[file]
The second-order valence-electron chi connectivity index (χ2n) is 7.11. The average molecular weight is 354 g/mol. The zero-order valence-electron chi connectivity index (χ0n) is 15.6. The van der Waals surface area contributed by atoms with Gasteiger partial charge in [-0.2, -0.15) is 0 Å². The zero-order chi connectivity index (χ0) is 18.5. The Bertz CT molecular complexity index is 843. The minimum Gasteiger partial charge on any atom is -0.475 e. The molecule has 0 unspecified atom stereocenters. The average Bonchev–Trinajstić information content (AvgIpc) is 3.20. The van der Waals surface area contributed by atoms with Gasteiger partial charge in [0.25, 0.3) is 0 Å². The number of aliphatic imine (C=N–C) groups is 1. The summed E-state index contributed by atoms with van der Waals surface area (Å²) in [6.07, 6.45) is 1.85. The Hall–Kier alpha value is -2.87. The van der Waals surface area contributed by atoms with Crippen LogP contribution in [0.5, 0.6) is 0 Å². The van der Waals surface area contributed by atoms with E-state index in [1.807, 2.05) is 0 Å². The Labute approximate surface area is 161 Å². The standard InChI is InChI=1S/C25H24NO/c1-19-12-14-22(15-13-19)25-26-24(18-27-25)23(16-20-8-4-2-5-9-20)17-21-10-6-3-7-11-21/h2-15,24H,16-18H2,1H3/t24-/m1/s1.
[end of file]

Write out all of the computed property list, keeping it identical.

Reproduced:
The second-order valence-electron chi connectivity index (χ2n) is 7.11. The average molecular weight is 354 g/mol. The zero-order valence-electron chi connectivity index (χ0n) is 15.6. The van der Waals surface area contributed by atoms with Gasteiger partial charge in [-0.2, -0.15) is 0 Å². The zero-order chi connectivity index (χ0) is 18.5. The Bertz CT molecular complexity index is 843. The minimum Gasteiger partial charge on any atom is -0.475 e. The molecule has 0 unspecified atom stereocenters. The average Bonchev–Trinajstić information content (AvgIpc) is 3.20. The van der Waals surface area contributed by atoms with Gasteiger partial charge in [0.25, 0.3) is 0 Å². The number of aliphatic imine (C=N–C) groups is 1. The summed E-state index contributed by atoms with van der Waals surface area (Å²) in [6.07, 6.45) is 1.85. The Hall–Kier alpha value is -2.87. The van der Waals surface area contributed by atoms with Crippen LogP contribution in [0.5, 0.6) is 0 Å². The van der Waals surface area contributed by atoms with E-state index in [1.807, 2.05) is 0 Å². The Labute approximate surface area is 161 Å². The standard InChI is InChI=1S/C25H24NO/c1-19-12-14-22(15-13-19)25-26-24(18-27-25)23(16-20-8-4-2-5-9-20)17-21-10-6-3-7-11-21/h2-15,24H,16-18H2,1H3/t24-/m1/s1.